PTRHC_02_qualified..

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Source

Source

Source metadata

Source metadata

**Pupil-qualified teacher ratio by level of education: **UNESCO Institute for Statistics**Qualified teacher: **UNESCO Institute for Statistics

Data source(s) used

Data source(s) used

**Pupil-qualified teacher ratio by level of education: **Administrative data from schools and other organized learning centres.

Data Characteristics

Data Characteristics

Other data characteristics

Other data characteristics

**Pupil-qualified teacher ratio by level of education: **To measure qualified teacher workloads and human resource allocations in educational institutions, and to give a general indication of the average amount of time and individual attention a pupil is likely to receive from qualified teachers.

Since qualified teachers play a key role in ensuring the quality of education provided the pupil/qualified teacher ratio is considered an important determinant of learning outcomes and an indicator of the overall quality of an education system.

Variables collected

Variables collected

**Pupil-qualified teacher ratio by level of education: **Number of pupils and qualified teachers at each level of education in a given academic year.

Concepts & Classifications

Concepts & Classifications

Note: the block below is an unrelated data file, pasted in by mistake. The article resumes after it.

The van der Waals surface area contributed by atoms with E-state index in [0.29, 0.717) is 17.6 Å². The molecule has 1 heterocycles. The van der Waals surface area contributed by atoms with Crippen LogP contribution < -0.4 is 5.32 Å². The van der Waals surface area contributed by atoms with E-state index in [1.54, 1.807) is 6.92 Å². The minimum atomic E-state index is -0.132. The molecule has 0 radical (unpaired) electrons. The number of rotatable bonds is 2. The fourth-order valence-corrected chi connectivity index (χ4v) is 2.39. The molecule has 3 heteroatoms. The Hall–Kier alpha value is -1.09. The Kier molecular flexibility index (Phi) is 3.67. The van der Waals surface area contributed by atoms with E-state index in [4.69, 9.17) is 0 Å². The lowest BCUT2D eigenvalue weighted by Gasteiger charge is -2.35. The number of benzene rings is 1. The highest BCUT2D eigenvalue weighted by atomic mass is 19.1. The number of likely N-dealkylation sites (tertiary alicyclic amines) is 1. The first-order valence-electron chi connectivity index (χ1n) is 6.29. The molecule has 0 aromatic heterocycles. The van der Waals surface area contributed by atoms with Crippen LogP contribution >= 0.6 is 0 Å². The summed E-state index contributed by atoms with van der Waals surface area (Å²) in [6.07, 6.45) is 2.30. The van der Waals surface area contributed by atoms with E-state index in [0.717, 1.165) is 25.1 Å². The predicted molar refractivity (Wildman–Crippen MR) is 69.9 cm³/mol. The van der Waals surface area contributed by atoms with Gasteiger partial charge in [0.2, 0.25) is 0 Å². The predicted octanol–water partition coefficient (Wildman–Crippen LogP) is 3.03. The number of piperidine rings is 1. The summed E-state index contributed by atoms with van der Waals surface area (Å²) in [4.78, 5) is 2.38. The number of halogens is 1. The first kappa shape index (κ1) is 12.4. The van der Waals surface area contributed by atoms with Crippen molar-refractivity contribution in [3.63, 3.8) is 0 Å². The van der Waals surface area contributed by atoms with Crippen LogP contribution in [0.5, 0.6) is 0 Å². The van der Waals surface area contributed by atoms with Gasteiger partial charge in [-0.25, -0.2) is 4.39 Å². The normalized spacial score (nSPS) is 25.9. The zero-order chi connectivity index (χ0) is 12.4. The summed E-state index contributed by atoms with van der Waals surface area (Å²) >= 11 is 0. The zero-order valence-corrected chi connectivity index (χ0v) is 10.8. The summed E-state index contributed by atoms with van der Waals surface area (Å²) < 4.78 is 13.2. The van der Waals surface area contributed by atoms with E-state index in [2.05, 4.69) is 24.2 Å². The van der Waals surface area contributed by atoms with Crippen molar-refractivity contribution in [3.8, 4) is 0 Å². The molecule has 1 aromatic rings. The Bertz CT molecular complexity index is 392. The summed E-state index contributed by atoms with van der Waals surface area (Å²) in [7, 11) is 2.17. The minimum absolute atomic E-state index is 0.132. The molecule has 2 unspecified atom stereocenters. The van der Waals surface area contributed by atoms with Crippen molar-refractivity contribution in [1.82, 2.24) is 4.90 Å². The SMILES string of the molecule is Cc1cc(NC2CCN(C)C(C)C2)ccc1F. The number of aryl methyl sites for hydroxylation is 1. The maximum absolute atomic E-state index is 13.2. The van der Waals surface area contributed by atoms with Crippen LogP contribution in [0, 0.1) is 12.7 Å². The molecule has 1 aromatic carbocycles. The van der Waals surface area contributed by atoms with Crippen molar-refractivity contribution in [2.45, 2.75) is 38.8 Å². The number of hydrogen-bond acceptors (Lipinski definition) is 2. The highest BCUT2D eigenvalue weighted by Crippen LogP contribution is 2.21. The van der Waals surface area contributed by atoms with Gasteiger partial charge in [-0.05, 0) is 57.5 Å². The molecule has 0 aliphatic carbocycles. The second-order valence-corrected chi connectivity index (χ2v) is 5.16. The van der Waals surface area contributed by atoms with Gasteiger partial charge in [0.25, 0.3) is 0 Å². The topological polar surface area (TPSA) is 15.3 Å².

Aggregation & consolidation

Aggregation & consolidation

**Pupil-qualified teacher ratio by level of education: **By level of education and type of institution (public/private).

Key statistical concept

Key statistical concept

**Pupil-qualified teacher ratio by level of education: **SDG Indicator 4.c.4: Average number of pupils per qualified teacher at each level of education (pre-primary, primary, lower and upper secondary education) in a given academic year.

A qualified teacher is one who has at least the minimum academic qualifications required for teaching their subjects at the relevant level in a given country in a given academic year.**Qualified teacher: **Teacher who has the minimum academic qualifications necessary to teach at a specific level of education in a given country. This is usually related to the subject(s) they teach.

Transformations

Transformations

**Pupil-qualified teacher ratio by level of education: **The total number of pupils and students in the relevant level in a given academic year expressed as a percentage of the number of qualified teachers in the same level in that academic year.

Other Aspects

Other Aspects

Quality comments

Quality comments

**Pupil-qualified teacher ratio by level of education: **The indicator should be based on available data on students and on qualified teachers for the given level of education, from all types of educational institutions in the country (public and private). The UIS sets standards and maintains the global database used to produce this indicator.

Recommended uses and limitations

Recommended uses and limitations